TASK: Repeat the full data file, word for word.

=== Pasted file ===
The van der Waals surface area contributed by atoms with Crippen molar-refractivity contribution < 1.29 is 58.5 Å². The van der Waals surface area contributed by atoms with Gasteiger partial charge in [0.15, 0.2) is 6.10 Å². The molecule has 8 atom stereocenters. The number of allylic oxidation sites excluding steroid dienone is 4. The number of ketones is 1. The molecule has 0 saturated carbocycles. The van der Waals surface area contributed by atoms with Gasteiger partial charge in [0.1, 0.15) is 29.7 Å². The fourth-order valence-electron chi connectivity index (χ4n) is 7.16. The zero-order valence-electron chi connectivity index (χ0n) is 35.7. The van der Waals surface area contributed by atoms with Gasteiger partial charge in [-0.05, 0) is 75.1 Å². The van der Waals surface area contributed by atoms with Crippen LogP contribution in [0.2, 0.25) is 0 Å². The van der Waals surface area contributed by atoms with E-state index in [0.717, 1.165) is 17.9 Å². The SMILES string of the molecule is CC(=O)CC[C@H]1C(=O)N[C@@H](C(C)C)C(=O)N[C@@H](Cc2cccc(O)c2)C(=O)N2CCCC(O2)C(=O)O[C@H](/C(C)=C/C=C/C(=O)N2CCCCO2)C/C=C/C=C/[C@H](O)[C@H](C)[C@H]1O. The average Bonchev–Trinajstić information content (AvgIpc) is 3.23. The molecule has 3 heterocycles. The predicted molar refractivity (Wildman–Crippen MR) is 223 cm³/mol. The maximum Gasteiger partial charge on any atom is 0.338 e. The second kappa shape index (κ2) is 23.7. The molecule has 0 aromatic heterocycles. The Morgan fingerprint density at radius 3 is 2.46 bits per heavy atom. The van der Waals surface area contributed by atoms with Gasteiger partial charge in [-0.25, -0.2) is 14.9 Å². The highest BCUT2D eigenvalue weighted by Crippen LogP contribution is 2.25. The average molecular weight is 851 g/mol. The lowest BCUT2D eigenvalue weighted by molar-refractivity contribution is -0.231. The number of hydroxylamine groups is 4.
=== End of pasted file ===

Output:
The van der Waals surface area contributed by atoms with Crippen molar-refractivity contribution < 1.29 is 58.5 Å². The van der Waals surface area contributed by atoms with Gasteiger partial charge in [0.15, 0.2) is 6.10 Å². The molecule has 8 atom stereocenters. The number of allylic oxidation sites excluding steroid dienone is 4. The number of ketones is 1. The molecule has 0 saturated carbocycles. The van der Waals surface area contributed by atoms with Gasteiger partial charge in [0.1, 0.15) is 29.7 Å². The fourth-order valence-electron chi connectivity index (χ4n) is 7.16. The zero-order valence-electron chi connectivity index (χ0n) is 35.7. The van der Waals surface area contributed by atoms with Gasteiger partial charge in [-0.05, 0) is 75.1 Å². The van der Waals surface area contributed by atoms with Crippen LogP contribution in [0.2, 0.25) is 0 Å². The van der Waals surface area contributed by atoms with E-state index in [0.717, 1.165) is 17.9 Å². The SMILES string of the molecule is CC(=O)CC[C@H]1C(=O)N[C@@H](C(C)C)C(=O)N[C@@H](Cc2cccc(O)c2)C(=O)N2CCCC(O2)C(=O)O[C@H](/C(C)=C/C=C/C(=O)N2CCCCO2)C/C=C/C=C/[C@H](O)[C@H](C)[C@H]1O. The average Bonchev–Trinajstić information content (AvgIpc) is 3.23. The molecule has 3 heterocycles. The predicted molar refractivity (Wildman–Crippen MR) is 223 cm³/mol. The maximum Gasteiger partial charge on any atom is 0.338 e. The second kappa shape index (κ2) is 23.7. The molecule has 0 aromatic heterocycles. The Morgan fingerprint density at radius 3 is 2.46 bits per heavy atom. The van der Waals surface area contributed by atoms with Gasteiger partial charge in [-0.25, -0.2) is 14.9 Å². The highest BCUT2D eigenvalue weighted by Crippen LogP contribution is 2.25. The average molecular weight is 851 g/mol. The lowest BCUT2D eigenvalue weighted by molar-refractivity contribution is -0.231. The number of hydroxylamine groups is 4.